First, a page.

The rice: The rice polishing ratio (or RPR, the abbreviated form that often appears on labels) plays a key role in the finished product’s flavor. Simply put, the rice polishing ratio indicates how much of each grain of rice remains in the brewing process after a portion of the grain has been polished away. For example, sake with “70% RPR” means that 30 percent of each grain of rice’s outer layer has been milled away.

Why does it matter? As pictured below, the core of the rice grain is starch while the outer layer is full of protein and fat. To ensure purity in the taste and effective conversion from starch to sugar, brewers like to remove the protein and fat. Lower rice polishing ratio means the final product tastes cleaner and sometimes fruitier, in comparison to a high rice polishing ratio that gives the sake richer taste and more body.

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Credit: Tippsy Sake

The core of the rice grain is starch, while the outer layer is full of protein and fat.

The rice polishing ratio also dictates—to an extent—the grade of the sake. The three main categories are junmai (70% or less RPR), ginjo (60% or less RPR), and daiginjo (50% or less RPR). Although junmai is typically cheaper than daiginjo, it doesn’t mean all junmai is inferior to its low rice-polishing ratio cousin. The market price fluctuation is mostly caused by the supply, as daiginjo comes in small batches and relies on traditional methods, as opposed to machines.

I subscribed to Tippsy Sake—here’s what happened

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Credit: Reviewed / Jackson Ruckar

A three-month subscription is great for beginners looking to learn about sake.

Excited about finally getting to try out Japanese sake that’s rare in the U.S. market, I signed up for the three-month sake subscription. The bottles arrived securely packed in their box, and even remained intact even after I carelessly dropped the box on cement. The cardboard packaging was minimal, with no environmentally-unfriendly bubble wrap.

Each gorgeous bottle of sake in my package came with a card that explained the history of the brew, as well as tasting notes, recommended serving temperature, and suggested food pairing. I was pleased to find Tippsy displays each sake’s taste metrics (rich and dry, rich and sweet, sweet and light, and light and dry) in a diagram, which makes them easy to read.

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Credit: Tippsy Sake

Each bottle comes with tasting information on a card.

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Credit: Tippsy Sake

Tippsy also gives you suggestions about serving temperatures and food pairings.

In my first order, I received three bottles, all from Jozen brewery but brewed in different prefectures of the country. There were two junmai and one ginjo. The sake was drinkable, but my fiancé and I took issue with the tasting notes for the ginjo, which supposedly was the highest quality sake in the batch (or at least was at the highest price point).

After a few sips, we reached a consensus that neither of us could taste the “melon, apple, and peach” notes in the Jozen “Aqua.” We also noticed that the RPR was odd—the rice polishing ratio has to be 60% or less to be “ginjo,” but this sake label suggested it was 70% RPR (Tippsy hasn’t responded to our inquiry about this). Ultimately, I was disappointed by this introduction box—but was pleased to find that better bottles came in later boxes.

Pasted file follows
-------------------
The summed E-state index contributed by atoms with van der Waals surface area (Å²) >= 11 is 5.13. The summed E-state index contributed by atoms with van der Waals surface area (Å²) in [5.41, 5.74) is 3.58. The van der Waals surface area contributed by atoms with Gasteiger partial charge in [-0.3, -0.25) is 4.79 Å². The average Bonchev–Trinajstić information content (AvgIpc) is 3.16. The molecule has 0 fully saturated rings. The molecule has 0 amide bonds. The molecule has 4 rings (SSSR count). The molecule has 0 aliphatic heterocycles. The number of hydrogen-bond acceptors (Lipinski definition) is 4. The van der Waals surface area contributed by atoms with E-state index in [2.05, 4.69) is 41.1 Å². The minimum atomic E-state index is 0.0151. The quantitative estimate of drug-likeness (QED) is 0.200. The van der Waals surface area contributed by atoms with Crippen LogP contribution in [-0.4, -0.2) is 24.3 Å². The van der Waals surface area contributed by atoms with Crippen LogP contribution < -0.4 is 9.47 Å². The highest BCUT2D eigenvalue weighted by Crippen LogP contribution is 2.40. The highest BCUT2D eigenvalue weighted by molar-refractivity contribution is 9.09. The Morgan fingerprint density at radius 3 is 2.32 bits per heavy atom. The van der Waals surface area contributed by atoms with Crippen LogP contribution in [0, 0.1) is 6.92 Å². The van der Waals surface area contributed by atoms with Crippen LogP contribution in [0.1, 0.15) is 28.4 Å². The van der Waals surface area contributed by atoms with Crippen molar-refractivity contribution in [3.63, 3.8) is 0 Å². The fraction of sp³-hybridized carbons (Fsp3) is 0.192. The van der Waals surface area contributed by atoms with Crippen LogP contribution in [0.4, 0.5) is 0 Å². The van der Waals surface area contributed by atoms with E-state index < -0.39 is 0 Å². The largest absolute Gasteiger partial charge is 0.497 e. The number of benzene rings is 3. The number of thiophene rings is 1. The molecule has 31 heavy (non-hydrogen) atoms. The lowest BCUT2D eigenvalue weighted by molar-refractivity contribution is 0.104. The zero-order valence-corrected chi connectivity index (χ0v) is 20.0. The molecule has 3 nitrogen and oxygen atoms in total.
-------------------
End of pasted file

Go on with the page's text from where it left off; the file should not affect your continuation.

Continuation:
Our second box was a major improvement. The selection contained a good mix of daiginjo, junmai, and junmai genshu, which is an undiluted sake with a creamy texture that delivers notes of banana, lychee, and pear. The daiginjo from Kurosawa brewery had notes of Asian pear that I thought was timely for the September weather. On the whole, as compared to the first box, the sakes in this second box offered significantly less harsh, more rich and complex flavors which loosely resembled the tasting notes provided by Tippsy.

How good was the sake?

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Credit: Reviewed / Jackson Ruckar

Known for its consumer-direct approach, Tippsy delivers fresh sake from Japan.

While Tippy’s sakes weren’t the best I’ve ever tasted, I’m confident they were worth the money spent. By cutting out the middleman and forging a direct connection with breweries in Japan, Tippsy is able to eliminate the large margins typically charged by distributors and retailers.

Therefore, from a cost perspective, Tippsy is a trustworthy source for ordering high-quality, rare-in-the-market sakes. The website also sells bottles individually, including bottles featured in the subscription box. Additionally, I can attest that lots of well-known brewers are often featured in either their monthly subscription or their online shop, so you can definitely get your hands on some famous daiginjos.

Is a Tippsy Sake subscription worth it?

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Credit: Reviewed / Jackson Ruckar

Tippsy offers a great introduction to the world of sake.

If you like to drink and are looking to adventure beyond wine and beer, then a Tippsy Sake subscription is well worth it. The service is particularly well suited for those discovering the world of sake, as Tippsy provides a meticulously curated and diverse set of bottles from different breweries all across Japan. Each bottle comes with an easy to understand card showing where in Japan the bottle was brewed along with recommended serving temperature, food pairings, and tasting notes.

When deciding which length of subscription you should purchase, I would recommend a shorter subscription (such as three months) for true sake novices. This will allow you to discover whether sake is for you without making too long (or expensive) of a commitment. If you enjoy your shorter subscription, or already know that you like sake, a longer subscription will allow you to explore the expansive world of sake in greater depth.

Tippsy Sake may not be perfect, but it provides a comprehensive introduction to the rich world of sake which would be hard to experience any other way, short of flying to Japan. Plus, as the popularity of sushi and izakaya continues to rise in the U.S., having some knowledge of the in-and-outs of sake culture will allow you to impress your friends next time you go out to dinner.

Get the Tippsy Sake subscription box for three months for $168

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Prices are accurate at the time this article was published, but may change over time.